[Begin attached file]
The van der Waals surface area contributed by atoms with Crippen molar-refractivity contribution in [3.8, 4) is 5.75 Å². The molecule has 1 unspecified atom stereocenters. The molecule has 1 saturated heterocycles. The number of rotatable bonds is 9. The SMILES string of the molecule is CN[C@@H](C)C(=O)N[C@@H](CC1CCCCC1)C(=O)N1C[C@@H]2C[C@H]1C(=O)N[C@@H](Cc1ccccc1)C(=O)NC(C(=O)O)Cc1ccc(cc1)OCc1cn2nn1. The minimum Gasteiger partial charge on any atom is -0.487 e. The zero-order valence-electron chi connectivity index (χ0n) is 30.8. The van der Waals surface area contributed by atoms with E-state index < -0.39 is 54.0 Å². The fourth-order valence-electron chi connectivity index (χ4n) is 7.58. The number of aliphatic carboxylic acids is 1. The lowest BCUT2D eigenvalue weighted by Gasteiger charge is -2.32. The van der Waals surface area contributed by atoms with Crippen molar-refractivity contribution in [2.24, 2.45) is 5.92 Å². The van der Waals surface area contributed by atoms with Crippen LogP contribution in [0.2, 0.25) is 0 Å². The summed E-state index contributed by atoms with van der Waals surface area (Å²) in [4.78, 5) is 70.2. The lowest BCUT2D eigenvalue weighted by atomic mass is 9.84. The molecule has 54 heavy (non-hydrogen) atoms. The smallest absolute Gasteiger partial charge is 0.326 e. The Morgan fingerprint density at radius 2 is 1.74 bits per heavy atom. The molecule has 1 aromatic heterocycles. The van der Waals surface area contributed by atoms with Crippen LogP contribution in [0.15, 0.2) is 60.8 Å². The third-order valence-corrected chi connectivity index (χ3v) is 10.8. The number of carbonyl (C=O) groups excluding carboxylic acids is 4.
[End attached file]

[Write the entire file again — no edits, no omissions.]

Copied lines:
The van der Waals surface area contributed by atoms with Crippen molar-refractivity contribution in [3.8, 4) is 5.75 Å². The molecule has 1 unspecified atom stereocenters. The molecule has 1 saturated heterocycles. The number of rotatable bonds is 9. The SMILES string of the molecule is CN[C@@H](C)C(=O)N[C@@H](CC1CCCCC1)C(=O)N1C[C@@H]2C[C@H]1C(=O)N[C@@H](Cc1ccccc1)C(=O)NC(C(=O)O)Cc1ccc(cc1)OCc1cn2nn1. The minimum Gasteiger partial charge on any atom is -0.487 e. The zero-order valence-electron chi connectivity index (χ0n) is 30.8. The van der Waals surface area contributed by atoms with E-state index < -0.39 is 54.0 Å². The fourth-order valence-electron chi connectivity index (χ4n) is 7.58. The number of aliphatic carboxylic acids is 1. The lowest BCUT2D eigenvalue weighted by Gasteiger charge is -2.32. The van der Waals surface area contributed by atoms with Crippen molar-refractivity contribution in [2.24, 2.45) is 5.92 Å². The van der Waals surface area contributed by atoms with Crippen LogP contribution in [0.2, 0.25) is 0 Å². The summed E-state index contributed by atoms with van der Waals surface area (Å²) in [4.78, 5) is 70.2. The lowest BCUT2D eigenvalue weighted by atomic mass is 9.84. The molecule has 54 heavy (non-hydrogen) atoms. The smallest absolute Gasteiger partial charge is 0.326 e. The Morgan fingerprint density at radius 2 is 1.74 bits per heavy atom. The molecule has 1 aromatic heterocycles. The van der Waals surface area contributed by atoms with Crippen LogP contribution in [0.15, 0.2) is 60.8 Å². The third-order valence-corrected chi connectivity index (χ3v) is 10.8. The number of carbonyl (C=O) groups excluding carboxylic acids is 4.